Robert Ross

Born 5/2/1766 in Rostrevor, County Down, Kingdom of Ireland
Died 12/12/1814 in Baltimore, Maryland


Major General Robert Ross (1766 - September 12, 1814) was a British army officer who participated in the Napoleonic War and the War of 1812.

Early Life

Ross was born in Rostrevor, County Down, Kingdom of Ireland to Major David Ross, an officer in the Seven Years' War and his mother, half-sister to the Earl of Charlemont. He was educated at Trinity College, Dublin and joined the 25th Regiment of Foot as an ensign in 1789. In 1803 he took command of the 20th Regiment. He fought at the Battle of Krabbendam in the Netherlands, Alexandria, Egypt, the Battle of Maida, Scylla Castle, in the Peninsular War at Corunna and the Battle of Pamplona.

He had been promoted to Lieutenant–Colonel before Corunna. In 1810, Ross was made a colonel as well as aide–de–camp to the king. He fought in Spain under Wellington in 1812, at the battles of Vittoria, Roncesvalles, and the Battle of Sorauren. He was seriously wounded in the left side of his neck at the Battle of Orthes, on February 27, 1814, and had barely recovered from the wound before given a command to lead a punitive expeditionary force to the United States.

War of 1812

Ross sailed to North America as a Major General to take charge of all British troops off the east coast of the United States. Ross personally led the British troops ashore in Benedict, Maryland and marched through Upper Marlboro, Maryland to the attack on the Americans at the Battle of Bladensburg on August 24, 1814, where the American army of mostly militia quickly collapsed. Moving on from Bladensburg, Ross moved on to nearby Washington DC only to have his advance troops fired upon, killing his horse along with other numerous deaths and injuries. Ross later burned the public buildings of the city, including the United States Capitol and the White House in retaliation.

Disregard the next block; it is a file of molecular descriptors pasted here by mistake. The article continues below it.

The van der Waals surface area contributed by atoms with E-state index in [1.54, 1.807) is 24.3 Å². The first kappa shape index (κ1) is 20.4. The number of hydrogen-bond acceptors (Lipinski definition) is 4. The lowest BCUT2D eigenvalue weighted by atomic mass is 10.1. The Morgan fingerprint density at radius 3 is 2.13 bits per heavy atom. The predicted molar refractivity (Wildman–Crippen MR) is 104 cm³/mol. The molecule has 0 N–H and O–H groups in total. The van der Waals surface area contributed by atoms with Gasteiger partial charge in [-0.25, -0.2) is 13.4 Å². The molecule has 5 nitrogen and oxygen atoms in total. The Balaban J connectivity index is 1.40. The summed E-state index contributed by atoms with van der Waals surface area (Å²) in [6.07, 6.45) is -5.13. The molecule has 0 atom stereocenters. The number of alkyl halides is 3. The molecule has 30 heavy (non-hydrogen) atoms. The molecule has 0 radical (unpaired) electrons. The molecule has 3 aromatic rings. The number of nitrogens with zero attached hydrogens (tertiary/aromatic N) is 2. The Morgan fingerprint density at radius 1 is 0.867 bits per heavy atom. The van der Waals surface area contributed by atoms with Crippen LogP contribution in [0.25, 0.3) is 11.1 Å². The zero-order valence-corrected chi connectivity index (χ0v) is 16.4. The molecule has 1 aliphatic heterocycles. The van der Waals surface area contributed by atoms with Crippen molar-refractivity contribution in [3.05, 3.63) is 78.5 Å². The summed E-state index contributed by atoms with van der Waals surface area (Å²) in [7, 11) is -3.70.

Ross then was persuaded to attack on Baltimore, Maryland. His troops landed at the southern tip of the Patapsco Neck peninsula at North Point, twelve miles from the city, on the morning of September 12, 1814. During the march, and just prior to the Battle of North Point, the troops encountered American skirmishers and Ross rode forward to personally direct his troops. An American sniper shot him through the right arm into the chest. According to Baltimore tradition, two American riflemen, teenagers Daniel Wells and Henry McComas, aged 18 and 19, respectively, were credited with killing Ross; both were hanged, killed in the engagement according to the British. Ross died while being transported back to the fleet.

After his death, the general's body was stored in a barrel of 129 gallons (586 l) of Jamaican rum and shipped on the British ship HMS Royal Oak to Halifax, Nova Scotia where his body was buried on September 29, 1814 in the Old Burying Ground. It is thought that preparations for the Battle of New Orleans prevented his body from being shipped back to Britain.


He is commemorated by a 100 ft granite obelisk near the shoreline of Carlingford Lough in the Ross home village of Rostrevor, County Down in Northern Ireland as well as by a monument in St. Paul's Cathedral, London. As an augmentation of honour his armorial bearings were given a second crest in which an arm is seen grasping the stars and stripes on a broken staff; and the family name was changed to the honourific title of Ross-of-Bladensburg.

In honor of Washington DC's history there is also a portrait of Ross in the capital's rotunda.